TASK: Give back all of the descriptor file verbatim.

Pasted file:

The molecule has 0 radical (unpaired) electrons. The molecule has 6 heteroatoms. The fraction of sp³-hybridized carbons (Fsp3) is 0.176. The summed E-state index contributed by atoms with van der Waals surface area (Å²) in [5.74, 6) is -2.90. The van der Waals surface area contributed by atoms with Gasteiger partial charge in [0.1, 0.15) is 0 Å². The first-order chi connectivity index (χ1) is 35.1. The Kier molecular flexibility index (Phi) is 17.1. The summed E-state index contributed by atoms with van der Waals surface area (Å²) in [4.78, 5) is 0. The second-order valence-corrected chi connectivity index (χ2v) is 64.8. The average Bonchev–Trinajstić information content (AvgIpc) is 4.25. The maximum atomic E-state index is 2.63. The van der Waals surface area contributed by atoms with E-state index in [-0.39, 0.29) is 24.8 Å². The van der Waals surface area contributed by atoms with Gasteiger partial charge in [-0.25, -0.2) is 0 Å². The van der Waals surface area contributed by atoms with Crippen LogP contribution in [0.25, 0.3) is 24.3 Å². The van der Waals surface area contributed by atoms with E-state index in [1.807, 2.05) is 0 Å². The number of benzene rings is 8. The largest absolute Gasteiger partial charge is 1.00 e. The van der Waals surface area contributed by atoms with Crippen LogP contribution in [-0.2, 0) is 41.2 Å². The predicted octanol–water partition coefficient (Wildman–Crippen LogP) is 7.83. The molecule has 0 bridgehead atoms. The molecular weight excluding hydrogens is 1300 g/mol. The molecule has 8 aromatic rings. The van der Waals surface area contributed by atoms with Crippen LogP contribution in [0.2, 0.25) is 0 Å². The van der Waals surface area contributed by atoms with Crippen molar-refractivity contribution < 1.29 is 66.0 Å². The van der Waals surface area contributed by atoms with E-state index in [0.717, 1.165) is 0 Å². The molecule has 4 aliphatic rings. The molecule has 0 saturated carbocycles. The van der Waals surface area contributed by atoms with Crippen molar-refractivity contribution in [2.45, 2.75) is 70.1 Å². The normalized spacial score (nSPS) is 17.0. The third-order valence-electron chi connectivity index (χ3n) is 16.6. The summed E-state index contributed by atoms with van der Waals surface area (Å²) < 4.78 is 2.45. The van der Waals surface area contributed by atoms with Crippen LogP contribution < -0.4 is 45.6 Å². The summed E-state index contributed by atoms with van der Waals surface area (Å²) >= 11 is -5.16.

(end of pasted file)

The molecule has 0 radical (unpaired) electrons. The molecule has 6 heteroatoms. The fraction of sp³-hybridized carbons (Fsp3) is 0.176. The summed E-state index contributed by atoms with van der Waals surface area (Å²) in [5.74, 6) is -2.90. The van der Waals surface area contributed by atoms with Gasteiger partial charge in [0.1, 0.15) is 0 Å². The first-order chi connectivity index (χ1) is 35.1. The Kier molecular flexibility index (Phi) is 17.1. The summed E-state index contributed by atoms with van der Waals surface area (Å²) in [4.78, 5) is 0. The second-order valence-corrected chi connectivity index (χ2v) is 64.8. The average Bonchev–Trinajstić information content (AvgIpc) is 4.25. The maximum atomic E-state index is 2.63. The van der Waals surface area contributed by atoms with E-state index in [-0.39, 0.29) is 24.8 Å². The van der Waals surface area contributed by atoms with Gasteiger partial charge in [-0.25, -0.2) is 0 Å². The van der Waals surface area contributed by atoms with Crippen LogP contribution in [0.25, 0.3) is 24.3 Å². The van der Waals surface area contributed by atoms with E-state index in [1.807, 2.05) is 0 Å². The number of benzene rings is 8. The largest absolute Gasteiger partial charge is 1.00 e. The van der Waals surface area contributed by atoms with Crippen LogP contribution in [-0.2, 0) is 41.2 Å². The predicted octanol–water partition coefficient (Wildman–Crippen LogP) is 7.83. The molecule has 0 bridgehead atoms. The molecular weight excluding hydrogens is 1300 g/mol. The molecule has 8 aromatic rings. The van der Waals surface area contributed by atoms with Crippen LogP contribution in [0.2, 0.25) is 0 Å². The van der Waals surface area contributed by atoms with Crippen molar-refractivity contribution < 1.29 is 66.0 Å². The van der Waals surface area contributed by atoms with E-state index in [0.717, 1.165) is 0 Å². The molecule has 4 aliphatic rings. The molecule has 0 saturated carbocycles. The van der Waals surface area contributed by atoms with Crippen molar-refractivity contribution in [2.45, 2.75) is 70.1 Å². The normalized spacial score (nSPS) is 17.0. The third-order valence-electron chi connectivity index (χ3n) is 16.6. The summed E-state index contributed by atoms with van der Waals surface area (Å²) < 4.78 is 2.45. The van der Waals surface area contributed by atoms with Crippen LogP contribution < -0.4 is 45.6 Å². The summed E-state index contributed by atoms with van der Waals surface area (Å²) >= 11 is -5.16.